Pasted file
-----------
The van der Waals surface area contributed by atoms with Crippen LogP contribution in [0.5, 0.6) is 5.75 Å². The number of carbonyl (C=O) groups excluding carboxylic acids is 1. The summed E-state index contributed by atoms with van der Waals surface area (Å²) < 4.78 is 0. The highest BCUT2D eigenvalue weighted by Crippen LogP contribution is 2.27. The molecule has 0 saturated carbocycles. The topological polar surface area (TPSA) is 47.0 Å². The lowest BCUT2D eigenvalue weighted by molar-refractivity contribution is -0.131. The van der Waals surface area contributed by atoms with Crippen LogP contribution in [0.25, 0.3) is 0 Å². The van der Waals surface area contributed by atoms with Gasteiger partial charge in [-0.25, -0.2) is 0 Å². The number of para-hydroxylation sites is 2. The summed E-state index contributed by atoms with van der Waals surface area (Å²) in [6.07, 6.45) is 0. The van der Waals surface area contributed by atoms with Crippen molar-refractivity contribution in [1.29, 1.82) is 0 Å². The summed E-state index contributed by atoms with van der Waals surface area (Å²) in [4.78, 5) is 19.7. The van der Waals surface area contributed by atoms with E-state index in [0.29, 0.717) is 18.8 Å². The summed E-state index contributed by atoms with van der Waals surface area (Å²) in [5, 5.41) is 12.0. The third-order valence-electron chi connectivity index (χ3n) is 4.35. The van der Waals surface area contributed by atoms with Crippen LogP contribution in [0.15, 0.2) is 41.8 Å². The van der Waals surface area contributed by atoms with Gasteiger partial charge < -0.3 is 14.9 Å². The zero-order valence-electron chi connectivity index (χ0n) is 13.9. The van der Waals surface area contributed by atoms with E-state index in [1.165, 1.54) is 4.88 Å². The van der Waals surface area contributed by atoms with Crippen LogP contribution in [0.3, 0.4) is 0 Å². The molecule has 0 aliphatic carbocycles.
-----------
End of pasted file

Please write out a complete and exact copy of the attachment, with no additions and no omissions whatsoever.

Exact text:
The van der Waals surface area contributed by atoms with Crippen LogP contribution in [0.5, 0.6) is 5.75 Å². The number of carbonyl (C=O) groups excluding carboxylic acids is 1. The summed E-state index contributed by atoms with van der Waals surface area (Å²) < 4.78 is 0. The highest BCUT2D eigenvalue weighted by Crippen LogP contribution is 2.27. The molecule has 0 saturated carbocycles. The topological polar surface area (TPSA) is 47.0 Å². The lowest BCUT2D eigenvalue weighted by molar-refractivity contribution is -0.131. The van der Waals surface area contributed by atoms with Crippen LogP contribution in [0.25, 0.3) is 0 Å². The van der Waals surface area contributed by atoms with Gasteiger partial charge in [-0.25, -0.2) is 0 Å². The number of para-hydroxylation sites is 2. The summed E-state index contributed by atoms with van der Waals surface area (Å²) in [6.07, 6.45) is 0. The van der Waals surface area contributed by atoms with Crippen molar-refractivity contribution in [1.29, 1.82) is 0 Å². The summed E-state index contributed by atoms with van der Waals surface area (Å²) in [4.78, 5) is 19.7. The van der Waals surface area contributed by atoms with E-state index in [0.29, 0.717) is 18.8 Å². The summed E-state index contributed by atoms with van der Waals surface area (Å²) in [5, 5.41) is 12.0. The third-order valence-electron chi connectivity index (χ3n) is 4.35. The van der Waals surface area contributed by atoms with Crippen LogP contribution in [0.15, 0.2) is 41.8 Å². The van der Waals surface area contributed by atoms with Gasteiger partial charge < -0.3 is 14.9 Å². The zero-order valence-electron chi connectivity index (χ0n) is 13.9. The van der Waals surface area contributed by atoms with E-state index in [1.165, 1.54) is 4.88 Å². The van der Waals surface area contributed by atoms with Crippen LogP contribution in [0.3, 0.4) is 0 Å². The molecule has 0 aliphatic carbocycles.